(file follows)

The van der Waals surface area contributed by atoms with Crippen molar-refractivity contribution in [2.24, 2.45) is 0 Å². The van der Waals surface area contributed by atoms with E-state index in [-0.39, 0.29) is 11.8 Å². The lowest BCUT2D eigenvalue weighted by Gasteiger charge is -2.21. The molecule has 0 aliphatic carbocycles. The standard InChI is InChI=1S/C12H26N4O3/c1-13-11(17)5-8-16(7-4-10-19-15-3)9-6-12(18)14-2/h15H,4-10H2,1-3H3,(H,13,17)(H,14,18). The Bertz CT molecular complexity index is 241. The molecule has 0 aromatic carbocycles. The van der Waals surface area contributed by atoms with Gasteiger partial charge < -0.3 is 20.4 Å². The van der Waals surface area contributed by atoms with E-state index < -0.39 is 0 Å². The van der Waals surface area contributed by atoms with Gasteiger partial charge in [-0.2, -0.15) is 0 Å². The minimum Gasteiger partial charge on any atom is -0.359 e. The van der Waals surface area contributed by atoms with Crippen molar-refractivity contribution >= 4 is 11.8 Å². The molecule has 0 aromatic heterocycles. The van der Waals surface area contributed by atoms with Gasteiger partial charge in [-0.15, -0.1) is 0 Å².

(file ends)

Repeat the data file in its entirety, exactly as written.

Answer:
The van der Waals surface area contributed by atoms with Crippen molar-refractivity contribution in [2.24, 2.45) is 0 Å². The van der Waals surface area contributed by atoms with E-state index in [-0.39, 0.29) is 11.8 Å². The lowest BCUT2D eigenvalue weighted by Gasteiger charge is -2.21. The molecule has 0 aliphatic carbocycles. The standard InChI is InChI=1S/C12H26N4O3/c1-13-11(17)5-8-16(7-4-10-19-15-3)9-6-12(18)14-2/h15H,4-10H2,1-3H3,(H,13,17)(H,14,18). The Bertz CT molecular complexity index is 241. The molecule has 0 aromatic carbocycles. The van der Waals surface area contributed by atoms with Gasteiger partial charge < -0.3 is 20.4 Å². The van der Waals surface area contributed by atoms with E-state index < -0.39 is 0 Å². The van der Waals surface area contributed by atoms with Gasteiger partial charge in [-0.2, -0.15) is 0 Å². The minimum Gasteiger partial charge on any atom is -0.359 e. The van der Waals surface area contributed by atoms with Crippen molar-refractivity contribution >= 4 is 11.8 Å². The molecule has 0 aromatic heterocycles. The van der Waals surface area contributed by atoms with Gasteiger partial charge in [-0.15, -0.1) is 0 Å².